Sunday morning at Watkins Glen dawned sunny and warm, the perfect summer day for racing. Indeed, the Sprint Cup Series was in town, prepping to run under that blue New York sky. AJ Allmendinger won the race, the first victory of his career, earning a long-awaited redemption and cementing his postseason hopes. But racing was the furthest thing from anyone’s mind, even as the color and sound of race day hung thick in the air.
Racing was the furthest thing from anyone’s mind, and yet racing was the only thing on everyone’s mind.
As news spread about the fatal incident between three-time Sprint Cup Champion Tony Stewart and local sprint car driver Kevin Ward, Jr., racing became both the focus of the day and, simultaneously, something completely irrelevant.
Saturday night, Stewart was racing, as he often does, in a sprint car race at a local track. Racing in the “A” Main at Canandaigua Speedway, Stewart and Ward tangled on the racetrack, an incident no different than those that take place every night on short tracks everywhere. Ward’s car spun around and came to a stop. The caution flag flew, and the other competitors slowed to the appropriate speed, somewhere around 40 miles per hour. What happened next will forever be imprinted on the minds of everyone who experienced it, either in person or later seeing the videos. An angry Ward exited his car and walked down the track, looking for Stewart, gesturing all the while as a racer does when he’s upset. Drivers always talk with their hands, after all.
A couple cars passed Ward, and as Stewart’s No. 14 car approached, Ward took a couple more steps. Witnesses differ on what happened next. Some said Stewart appeared to see Ward at the last minute and hit the gas in an attempt to swerve away from him. Others said he revved his engine and tried to drive as close to Ward as he could, perhaps making a point. Either way, the right rear wheel of Stewart’s car struck Ward, and the 20-year-old was thrown at least 50 feet up the track, where he lay crumpled and motionless as safety workers gathered around him. Ward was pronounced dead at a local hospital a little while later.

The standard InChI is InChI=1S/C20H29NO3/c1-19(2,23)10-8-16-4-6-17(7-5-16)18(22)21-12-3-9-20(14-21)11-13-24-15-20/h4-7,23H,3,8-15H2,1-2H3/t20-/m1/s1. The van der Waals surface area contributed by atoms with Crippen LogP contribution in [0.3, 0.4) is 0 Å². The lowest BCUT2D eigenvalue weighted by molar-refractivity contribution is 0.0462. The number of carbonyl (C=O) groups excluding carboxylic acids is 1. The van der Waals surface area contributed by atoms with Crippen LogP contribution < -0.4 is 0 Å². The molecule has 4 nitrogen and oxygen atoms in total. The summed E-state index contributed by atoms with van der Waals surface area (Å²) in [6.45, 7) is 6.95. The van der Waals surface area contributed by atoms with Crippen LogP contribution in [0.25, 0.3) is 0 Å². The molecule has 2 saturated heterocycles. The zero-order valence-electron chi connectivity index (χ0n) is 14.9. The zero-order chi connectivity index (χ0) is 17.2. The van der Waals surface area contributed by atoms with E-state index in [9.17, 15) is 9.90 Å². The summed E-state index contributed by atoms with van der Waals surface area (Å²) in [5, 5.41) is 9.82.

The investigation began almost immediately, and so, unfortunately, did the speculation. No charges were pending as of Monday morning (though they may come, depending on what investigators determine after interviewing witnesses and viewing footage of the accident). Stewart is innocent until proven guilty, but in some minds, that’s already happened. And maybe it will be, but as of the time this column was written, the incident was nothing more than a tragic, senseless accident that’s incomprehensible in so many ways.
Racing, by nature, is costly. As much as is made of the high monetary costs of the sport, the human cost is so much greater, and harder, to accept. Today, a family is grieving the loss of a young man whose life and career were only beginning. Yet racing also invokes family, as any racer will surely tell you, so that grief is widespread and painful. Ward’s blood family and his racing family will have to forge a new path without him, and that path will be a difficult one, with ruts and stones to navigate as they try to make sense of the senseless.
Tony Stewart took solace in racing. He’s felt the sting of loss before, and his answer was, unwaveringly, to compete. Racing is a part of Stewart’s core of being; it surrounds and defines him. It’s always been the one aspect of his life he could count on. Yet Stewart couldn’t bring himself to climb into that race car Sunday, couldn’t find it among the pieces of a broken heart to do the one thing that makes him who he is.